|Ground:||Old Trafford, Manchester|
|Scorecard:||Lancashire v Worcestershire|
|Event:||LV County Championship 2012|
DateLine: 19th July 2012
Lancashire v Worcestershire, Day 2, at Old Trafford, Manchester
Close of play: Worcestershire 291 and 9/0; Lancashire 162.
This was one of the worst days of Lancashire’s dismal season. Their middle order batting collapsed dismally against an inexperienced Worcestershire bowling attack, and they only just managed to save the follow-on, conceding a lead of 129 runs on the first innings. Their heroes of the day were the unsung spinners, Moeen Ali and Shaaiq Chowdry, who must have thought it was Christmas – or the religious equivalent – as they sliced through the middle of the Lancashire innings. If the weather holds, the more efficient Worcestershire team can be very hopeful of their chances, unless there are more surprises in store.
Play again started half an hour late after overnight rain. It took Worcestershire twelve minutes to decide that the bowler’s run-up at the pavilion end was not to their liking, and another eighteen, during which time they all left the field, for them to inspect it and call upon a disgruntled ground staff to repair the damage, said to be caused by uneven turf which needed to be replaced.
Lancashire had been 13 without loss overnight, and Paul Horton and Steven Moore built on this with some positive batting against the seamers. Again, though, it was the spinners that changed the course of the innings, although Worcestershire’s spin bowlers are not as highly rated as those of Lancashire. Moore has perhaps something to answer for, as his was a soft dismissal that ended an opening partnership of 61; he came down the pitch to Moeen Ali but drove a simple catch to deepish mid-on. He made 26.
The scoring rate slowed right down, and the becalmed Horton (34) was next to go, unwillingly departed lbw playing well forward to Choudhry. The inexperienced left-arm spinner was the better bowler of the two at this stage, finding both turn and bounce from the pitch. At lunch Lancashire were 68 for two, with Karl Brown and Ashwell Prince at the crease.
Worcestershire again broke through after lunch: off the third ball bowled, by Moeen, Prince (1) played forward but edged a catch to the keeper. Brown and Steven Croft struggled for runs, and with the total at 86 Brown (9) snapped, leaping recklessly down the pitch and being stumped as he attempted a wild swing at the ball. Immediately afterwards Croft just failed to run himself out, and looked most unsteady. Worcestershire scented blood and became increasingly animated in the field.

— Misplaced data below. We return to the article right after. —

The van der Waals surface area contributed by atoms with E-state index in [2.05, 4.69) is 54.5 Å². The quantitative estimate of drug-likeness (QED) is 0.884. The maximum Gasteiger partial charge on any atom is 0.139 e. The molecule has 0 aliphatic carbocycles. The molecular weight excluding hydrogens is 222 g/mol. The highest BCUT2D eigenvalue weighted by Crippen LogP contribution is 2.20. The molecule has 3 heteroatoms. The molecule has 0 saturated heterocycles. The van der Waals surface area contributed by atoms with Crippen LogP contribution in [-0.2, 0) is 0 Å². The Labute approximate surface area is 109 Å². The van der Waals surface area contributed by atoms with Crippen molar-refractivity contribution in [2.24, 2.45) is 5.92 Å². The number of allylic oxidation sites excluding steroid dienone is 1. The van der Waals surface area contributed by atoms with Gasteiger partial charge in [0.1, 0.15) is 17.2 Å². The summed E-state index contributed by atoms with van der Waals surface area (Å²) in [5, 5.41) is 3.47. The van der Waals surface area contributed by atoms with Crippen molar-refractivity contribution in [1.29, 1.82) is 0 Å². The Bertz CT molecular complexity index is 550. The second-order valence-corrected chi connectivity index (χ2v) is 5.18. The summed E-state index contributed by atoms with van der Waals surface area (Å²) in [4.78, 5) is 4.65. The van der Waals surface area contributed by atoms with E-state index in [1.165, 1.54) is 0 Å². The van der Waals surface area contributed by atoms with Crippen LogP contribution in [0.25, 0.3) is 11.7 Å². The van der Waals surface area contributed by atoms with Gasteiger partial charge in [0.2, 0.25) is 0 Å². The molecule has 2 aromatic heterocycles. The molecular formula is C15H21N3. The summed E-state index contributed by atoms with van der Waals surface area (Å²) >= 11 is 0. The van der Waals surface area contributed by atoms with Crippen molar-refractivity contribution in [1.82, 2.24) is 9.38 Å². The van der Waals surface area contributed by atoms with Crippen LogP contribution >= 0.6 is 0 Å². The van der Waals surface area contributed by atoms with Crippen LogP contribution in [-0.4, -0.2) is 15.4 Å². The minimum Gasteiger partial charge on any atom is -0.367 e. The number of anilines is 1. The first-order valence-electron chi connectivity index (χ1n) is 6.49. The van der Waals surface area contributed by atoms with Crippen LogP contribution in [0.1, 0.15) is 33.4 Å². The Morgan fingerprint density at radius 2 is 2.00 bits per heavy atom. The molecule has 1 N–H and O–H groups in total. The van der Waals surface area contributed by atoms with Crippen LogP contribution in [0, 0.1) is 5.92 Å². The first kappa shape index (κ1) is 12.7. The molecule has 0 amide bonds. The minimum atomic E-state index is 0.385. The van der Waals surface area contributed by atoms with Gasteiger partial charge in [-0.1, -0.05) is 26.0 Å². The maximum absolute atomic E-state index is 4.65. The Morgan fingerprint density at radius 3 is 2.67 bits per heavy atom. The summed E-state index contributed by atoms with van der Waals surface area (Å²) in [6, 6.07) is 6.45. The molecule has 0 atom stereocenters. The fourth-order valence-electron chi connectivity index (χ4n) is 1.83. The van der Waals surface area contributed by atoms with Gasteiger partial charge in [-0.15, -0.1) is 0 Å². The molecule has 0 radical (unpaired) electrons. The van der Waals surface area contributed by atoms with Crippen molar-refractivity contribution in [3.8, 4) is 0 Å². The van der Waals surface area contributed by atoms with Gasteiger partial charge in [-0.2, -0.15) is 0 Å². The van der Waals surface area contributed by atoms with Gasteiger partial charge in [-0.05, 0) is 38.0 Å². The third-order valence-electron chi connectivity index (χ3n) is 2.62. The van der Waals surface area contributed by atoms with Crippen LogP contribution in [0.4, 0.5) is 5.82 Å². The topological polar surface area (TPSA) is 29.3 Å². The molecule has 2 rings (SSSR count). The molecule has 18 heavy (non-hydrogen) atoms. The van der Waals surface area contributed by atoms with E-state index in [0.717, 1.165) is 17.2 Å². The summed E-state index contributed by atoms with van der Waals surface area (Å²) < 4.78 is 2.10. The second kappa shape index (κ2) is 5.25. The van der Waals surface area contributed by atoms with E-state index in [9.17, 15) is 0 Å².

Croft (16) was the next victim, unwisely playing back to a well-pitched delivery from Choudhry that spun sharply and bowled him. Tom Smith struggled to 3 runs off 21 balls before sweeping at Moeen and top-edging a catch backward of square leg. The score was now 113 for six, and Lancashire were crying out for a Ben Smith to come to their rescue. Gary Cross, the last major batsman in the team, was not the man to do it today, as with 16 to his credit he pushed a leg-side delivery from Moeen weakly to short leg. Two balls later, Ajmal Shahzad (0) followed the same way, equally feebly. Glen Chapple (5) made it three almost identical dismissals in a row, although the favoured fielder, Matthew Pardoe, had to dive to collect this one; for Pardoe and Moin, it was three wickets in six deliveries.
The meek surrender was finally resisted by Kyle Hogg and Simon Kerrigan, who decided attack was the best form of defence, and Kerrigan swung a ball from Moeen over cow corner for six. From 119 for nine, Lancashire had looked doomed to follow on, had Worcestershire decided to take that option. But this last pair showed the fighting spirit that had been so dismally lacking from the middle order and, against a backdrop of approaching rain, took their team past their immediate target of 142 in next to no time. By the time the rain finally arrived, they had taken the total to 154 and were still going strong. An early tea was taken.
The bulk of the rain uncharacteristically bypassed Old Trafford and play resumed at four o’clock. The two heroes carried the total to 162 before Kerrigan, with 20, rather spoiled things with a crude slog across the line, to be bowled by Chowdhry. Hogg was unbeaten with 27, and their partnership of 43 was easily second only to the opening partnership in the Lancashire innings. The bad news was that the deficit was 129, and Lancashire would have to bat last. Moeen took six wickets for 67 with his off-breaks, and Chowdhry four for 38. These were new career-best figures for both bowlers; they did bowl well, but the appalling Lancashire middle-order batting flattered them.
Worcestershire came in to add to their perhaps unexpected lead, but were on 9 in the fourth over when rain returned, lightly. The dim, dull weather continued even after the rain stopped and ended play for the day.
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